Being the sole caregiver for someone can be a hard and lonely job. Perhaps it feels like something you never signed up for, but still have to do.
This can be accompanied by feelings of guilt… but I’m here to tell you, that sort of thinking is more normal than you think.
Whether it’s a parent, a spouse or a partner, taking on this role will always have its ups and downs. So in this article, we’ll cover some lines of action that you can take in order to maximize the ups, and minimize the downs.
How Did You End Up Here?
Whether you have opted to take over this role by choice or it has been forced upon you, the hard times will only get harder if you do not look after yourself.
Please don’t think this is selfish. It’s not.
It is something that will enable you to continue what you are doing for longer. So how are you going to do this?
1. Be Clear From The Beginning
Don’t feel duty bound to fulfill the wishes of someone who has said “Please don’t ever put me in care dear…”
It is easy to say “Of course I won’t” when they are fit and able, or in the early stages of a disease or the aging process.
At that point you will have no idea what you are committing yourself too, so you have to be honest.
Instead of making a promise you can’t keep, say something like:
“I will do my best for as long as I can… but please do not be angry with me if I feel I can’t do the job and I have to seek help. I would rather preserve my relationship and love for you rather than grow to resent you.”
2. Make Sure You Take Of Yourself As Well
I’ve said it many times, but it’s so easy to forget in practice that it’s always worth repeating: Don’t let yourself get so tired that you become grumpy.
This will very likely make you say and/or do things that could play on your guilt even more.
Everyone says things they don’t mean, especially if you are tired due to a lack of sleep.
For each hour of sleep you lose, it is cumulative, and it takes time to make it up.
So if you are used to getting 7 hours sleep a night, and since caring for your loved one, you end up only 4 hours’ sleep, little of which is quality sleep, you are losing 3 hours sleep a night.
That is 21 hours over week you may have lost. On top of this, your coping skills will be reduced and you are likely to get edgy and irritable.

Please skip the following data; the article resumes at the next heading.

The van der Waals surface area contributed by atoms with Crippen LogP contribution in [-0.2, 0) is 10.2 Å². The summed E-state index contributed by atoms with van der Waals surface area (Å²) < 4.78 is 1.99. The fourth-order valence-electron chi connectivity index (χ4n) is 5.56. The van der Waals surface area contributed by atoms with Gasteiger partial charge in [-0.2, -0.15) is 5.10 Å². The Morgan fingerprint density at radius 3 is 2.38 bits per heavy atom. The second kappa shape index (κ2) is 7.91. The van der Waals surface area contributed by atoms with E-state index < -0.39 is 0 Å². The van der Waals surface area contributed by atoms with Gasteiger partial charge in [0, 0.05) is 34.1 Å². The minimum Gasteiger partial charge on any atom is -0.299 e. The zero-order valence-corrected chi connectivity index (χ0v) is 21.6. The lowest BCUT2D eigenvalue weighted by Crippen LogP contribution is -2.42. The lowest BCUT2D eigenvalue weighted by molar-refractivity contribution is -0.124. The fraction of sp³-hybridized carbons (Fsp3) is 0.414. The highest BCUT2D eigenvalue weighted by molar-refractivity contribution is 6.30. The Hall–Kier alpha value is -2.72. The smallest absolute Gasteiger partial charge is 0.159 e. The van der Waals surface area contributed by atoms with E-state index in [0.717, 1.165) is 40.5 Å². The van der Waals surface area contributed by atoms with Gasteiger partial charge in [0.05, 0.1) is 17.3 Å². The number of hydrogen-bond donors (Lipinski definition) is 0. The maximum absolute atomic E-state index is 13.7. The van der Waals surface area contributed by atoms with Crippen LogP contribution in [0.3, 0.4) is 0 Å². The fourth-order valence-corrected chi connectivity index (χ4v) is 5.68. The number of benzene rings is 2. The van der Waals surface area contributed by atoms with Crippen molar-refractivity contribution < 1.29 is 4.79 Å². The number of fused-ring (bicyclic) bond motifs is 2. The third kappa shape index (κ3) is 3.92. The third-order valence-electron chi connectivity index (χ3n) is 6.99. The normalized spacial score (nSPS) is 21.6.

Remember, it is not selfish to think of yourself. You are merely making sure you are in the best possible shape to fulfill your role as a caregiver properly.
3. Have A Plan B
Before you embark on this journey, develop an Advanced Care Plan.
This is where you have a conversation with your loved one that covers all eventualities that may occur.
Include in this the “what if I can’t take care of you or something happens to me?”
This may include you going to visit residential facilities to have a look at what is available so they are involved in the process. That way they can choose where they would like to live in such circumstances.
You know when you go to visit them that this is not going to happen now – it is only a Plan B.
It could be somewhere for them to go for Day Visits or to give you a break every once in awhile so you can charge your batteries in order to carry on with the job of caring.
Being proactive will save everyone a lot of headaches – even if you never have put Plan B into action.
4. Take A Time-Out Every Once In Awhile
Make arrangements so that you can take some time out for yourself at least once a week.
You can request for someone to come and stay with the person so you can get out and just do things for you.
It doesn’t have to be only necessary errands like grocery shopping or going to the bank… you can also use that break to get a massage or go for a walk in the park.
You could go and have a coffee with a friend, do some shopping, take a book somewhere quiet or simply catch up on your sleep and recharge your batteries.
Whatever it is you do, remember it’s right for you. You don’t have to feel guilty either. This is you preserving your sanity – and your loved one’s as well.
5. Watch Your Diet
When you are tired, it makes it really hard to think of some of the simple things like meal planning and cooking.
It may be easier to just pick up the phone and order anything instead of cooking. While there is nothing wrong with doing this occasionally, on a regular basis it does not help you or your loved one.
Most takeout meals are high in salt, carbohydrates and fat. They may help you to feel full, but they do not nourish you.
Not all takeout is bad though… You can plan ahead and order some nutritionally sound food from a company that provides food prepared specially for those who cannot cook for themselves.
Order a supply and keep it in the fridge or freezer for later consumption. This way you will get a meal that is nutritionally balanced that will help to sustain both you and your loved one.
Proactivity Leads To A Win-Win
As you can hopefully see now, there are many things that you can do to help you maintain your role while not neglecting yourself.
While it’s true that you’ll have to give up some things to continue caring for your loved one, some forward planning at the early stages of the process will benefit the both of you.
By being clear to them from the beginning, involving them in creating a plan B, making time for yourself and watching both your diets… caregiving can be a nurturing and bond-strengthening experience.